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Construction of Cyclic Cell-Penetrating Peptides for Enhanced Penetration of Biological Barriers

Published: September 19, 2022 doi: 10.3791/64293


Cancer has been a grand challenge in global health. However, the complex tumor microenvironment generally limits the access of therapeutics to deeper tumor cells, leading to tumor recurrence. To conquer the limited penetration of biological barriers, cell-penetrating peptides (CPPs) have been discovered with excellent membrane translocation ability and have emerged as useful molecular transporters for delivering various cargoes into cells. However, conventional linear CPPs generally show compromised proteolytic stability, which limits their permeability across biological barriers. Thus, the development of novel molecular transporters that can penetrate biological barriers and exhibit enhanced proteolytic stability is highly desired to promote drug delivery efficiency in biomedical applications. We have previously synthesized a panel of short cyclic CPPs with aromatic crosslinks, which exhibited superior permeability in cancer cells and tissues compared to their linear counterparts. Here, a concise protocol is described for the synthesis of the fluorescently labeled cyclic polyarginine R8 peptide and its linear counterpart, as well as key steps for investigating their cell permeability.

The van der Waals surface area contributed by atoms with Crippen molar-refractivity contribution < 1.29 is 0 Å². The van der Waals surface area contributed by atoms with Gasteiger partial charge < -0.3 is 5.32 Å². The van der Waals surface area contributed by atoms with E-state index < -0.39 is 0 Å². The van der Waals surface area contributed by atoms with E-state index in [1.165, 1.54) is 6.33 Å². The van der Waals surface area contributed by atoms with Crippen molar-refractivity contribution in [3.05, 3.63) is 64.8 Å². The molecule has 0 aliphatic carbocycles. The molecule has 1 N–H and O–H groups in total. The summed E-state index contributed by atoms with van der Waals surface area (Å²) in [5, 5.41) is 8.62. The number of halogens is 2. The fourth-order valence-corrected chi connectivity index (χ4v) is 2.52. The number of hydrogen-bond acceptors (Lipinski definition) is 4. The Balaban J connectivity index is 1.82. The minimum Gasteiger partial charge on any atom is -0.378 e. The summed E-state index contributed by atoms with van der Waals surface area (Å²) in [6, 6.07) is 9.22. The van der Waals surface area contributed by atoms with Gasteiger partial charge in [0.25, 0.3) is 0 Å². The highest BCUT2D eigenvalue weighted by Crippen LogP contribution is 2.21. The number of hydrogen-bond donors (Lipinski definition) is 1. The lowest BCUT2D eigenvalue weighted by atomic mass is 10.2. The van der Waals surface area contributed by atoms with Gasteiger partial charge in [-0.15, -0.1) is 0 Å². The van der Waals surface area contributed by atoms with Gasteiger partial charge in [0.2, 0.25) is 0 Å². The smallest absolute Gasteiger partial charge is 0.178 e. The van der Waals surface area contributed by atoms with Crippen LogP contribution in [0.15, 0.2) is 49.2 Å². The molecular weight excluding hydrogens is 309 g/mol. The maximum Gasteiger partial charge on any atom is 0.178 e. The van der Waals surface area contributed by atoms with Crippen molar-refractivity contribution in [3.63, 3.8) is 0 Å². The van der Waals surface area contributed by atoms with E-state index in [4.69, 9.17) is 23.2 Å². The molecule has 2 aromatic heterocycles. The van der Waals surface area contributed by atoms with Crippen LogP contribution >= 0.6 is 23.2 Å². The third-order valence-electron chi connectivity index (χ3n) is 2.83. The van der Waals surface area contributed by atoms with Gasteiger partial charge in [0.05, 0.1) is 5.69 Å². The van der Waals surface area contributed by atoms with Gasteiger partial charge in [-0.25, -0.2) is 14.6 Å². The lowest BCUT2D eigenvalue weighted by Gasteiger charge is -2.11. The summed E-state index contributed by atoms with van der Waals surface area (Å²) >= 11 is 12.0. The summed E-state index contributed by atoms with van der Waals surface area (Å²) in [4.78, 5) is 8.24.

The past few decades have witnessed rapid advances in the development of cell-penetrating peptides (CPPs) for drug delivery. CPPs have been widely used as molecular transporters for the treatment of a range of life-threatening diseases, including neurological disorders1,2, heart diseases3, diabetes4, dermatosis5, and cancer6,7. Cancer remains a global health burden accompanied by a high rate of morbidity and mortality despite widespread research efforts8. A serious obstacle to treating cancer is the limited access of therapeutics to deeper tumor cells due to physiological barriers such as compact extracellular matrix (ECM), abnormal tumor vasculature, multiple membrane barriers, and high interstitial fluid pressure (IFP)9. Thus, developing novel CPPs with superior ability to deliver cargoes across biological barriers is considered an essential strategy for cancer treatment10,11.